In September, the council voted to direct the Department of Transportation and the Bureau of Street Services to report back in coordination with the LAPD Street Racing Task Force on a menu of traffic-calming measures, such as speed humps or rumble strips, that can be used where illegal racing frequently occurs. That process is underway, and the reports are forthcoming.
LAPD Cmdr. Al Pasos, who oversees all of the traffic bureaus, said the city and department are examining a number of measures to reduce the dangers that come with street racing.
He said "intervention devices," such as temporary speed bumps and pop traffic circles, in areas favored by racers can play a role in thwarting the ability of drivers to speed. Pasos said he is aware the city is considering whether to adopt an approach similar to San Jose.
"It is going to be difficult to prove," he said. Pasos said an important question is whether an offense would be handled by the traffic court like a ticket or by the city attorney's office.
UCLA law professor Eugene Volokh said the constitutionality of a law criminalizing the online promotion of illegal racing events would hinge on the specificity of the speech in question.
If someone were to put up an Instagram post saying, for example, that illegal street racing is great and everyone should break the law and do it, that would be constitutionally protected speech, he said. But if the post was instead advertising a specific event and urging people to attend, it would be constitutionally permissible for that speech to be punishable by the government, Volokh said.
"If they draft it narrowly enough and if they're not too insistent on trying to restrict as much as possible, then in that case I see the potential for it being perfectly constitutional," Volokh said.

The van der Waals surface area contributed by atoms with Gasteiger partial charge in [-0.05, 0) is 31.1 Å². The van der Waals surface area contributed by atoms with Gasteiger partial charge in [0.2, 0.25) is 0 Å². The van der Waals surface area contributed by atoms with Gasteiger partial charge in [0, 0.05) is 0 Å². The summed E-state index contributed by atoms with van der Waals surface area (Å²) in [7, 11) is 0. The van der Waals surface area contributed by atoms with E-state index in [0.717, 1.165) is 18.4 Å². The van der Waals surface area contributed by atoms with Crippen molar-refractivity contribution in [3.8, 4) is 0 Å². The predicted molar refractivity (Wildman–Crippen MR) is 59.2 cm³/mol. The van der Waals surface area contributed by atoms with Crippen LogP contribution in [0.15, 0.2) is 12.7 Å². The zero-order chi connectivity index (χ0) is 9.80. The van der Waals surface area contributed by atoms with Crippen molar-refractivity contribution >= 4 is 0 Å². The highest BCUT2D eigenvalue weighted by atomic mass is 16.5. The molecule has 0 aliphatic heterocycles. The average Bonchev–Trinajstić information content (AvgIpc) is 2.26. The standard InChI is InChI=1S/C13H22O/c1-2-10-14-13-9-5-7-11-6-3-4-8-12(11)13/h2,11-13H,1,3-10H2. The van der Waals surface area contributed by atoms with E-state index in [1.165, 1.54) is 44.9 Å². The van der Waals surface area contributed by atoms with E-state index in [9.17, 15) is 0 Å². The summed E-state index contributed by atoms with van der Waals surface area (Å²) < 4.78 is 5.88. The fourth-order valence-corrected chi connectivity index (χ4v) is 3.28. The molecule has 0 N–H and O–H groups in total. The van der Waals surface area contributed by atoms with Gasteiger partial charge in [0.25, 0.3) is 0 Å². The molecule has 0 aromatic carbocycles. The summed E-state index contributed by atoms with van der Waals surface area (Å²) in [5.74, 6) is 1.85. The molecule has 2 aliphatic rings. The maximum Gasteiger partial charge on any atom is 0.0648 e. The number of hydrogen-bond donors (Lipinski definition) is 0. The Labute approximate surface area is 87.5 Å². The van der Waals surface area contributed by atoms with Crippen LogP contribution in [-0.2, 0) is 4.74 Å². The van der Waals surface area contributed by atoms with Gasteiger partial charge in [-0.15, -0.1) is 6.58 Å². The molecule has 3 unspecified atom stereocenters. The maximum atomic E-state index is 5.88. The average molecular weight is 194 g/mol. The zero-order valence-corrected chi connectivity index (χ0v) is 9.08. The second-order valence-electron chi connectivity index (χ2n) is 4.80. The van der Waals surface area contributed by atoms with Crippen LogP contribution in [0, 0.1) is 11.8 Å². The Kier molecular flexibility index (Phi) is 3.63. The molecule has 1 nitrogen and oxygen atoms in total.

A Times investigation found 179 people had died in speed contests in Los Angeles County from 2000 to 2017, and investigators have said street races have become an increasing concern in recent years.
The head-to-head drag races most commonly associated with street racing in pop culture have been occurring more frequently in the Valley, according to investigators. They say the random nature of those contests is especially dangerous to pedestrians. Some hot spots are synonymous with racing, such as stretches of Foothill Boulevard off the 210 Freeway in Lake View Terrace.
LAPD Capt. Andrew Neiman, who oversees the Valley Traffic Division, said officers have to define the risk when tracking or moving in to arrest street racers. "We were following one group, and they got on the freeway and immediately started going 100 mph. At that point we have to assess the risk of tailing them. Even with a helicopter it's hard," he said.
Police often struggle to capture drivers and spectators at large takeover scenes because a handful of police cruisers is no match for the crowd of drivers leaving a 300-person sideshow.
Street racers are also getting more savvy, veterans of the Street Racing Task Force say. Although the taking of a driver's car for 30 days was once the ultimate sanction — departments often post videos or photos on social media of supercars and import pocket rockets getting towed away — some have figured ways around that.
They register the vehicle to a buddy, who then claims to have not authorized such behavior when they lent their car to their friend and so they get it back.
In August, three people in a Volkswagen were killed when they turned left into the path of two racing cars near Andover Drive and Glenoaks Boulevard in Burbank. Jaiden Kishon Johnson, 20, of Burbank; Natalee Asal Moghaddam, 19, of Calabasas; and Cerain Baker, 21, died in the Aug. 3 crash.
The driver of a gray Kia involved in the crash has been charged with three counts of murder and one count of reckless driving, police said. Hamlet Arseni Aghajanyan, 19 of Burbank has pleaded not guilty. The driver of a Mercedes-Benz, a 17-year-old, was also taken into custody and is being held at a juvenile detention facility.
Times staff writer James Queally contributed to this report.
This story originally appeared in Los Angeles Times.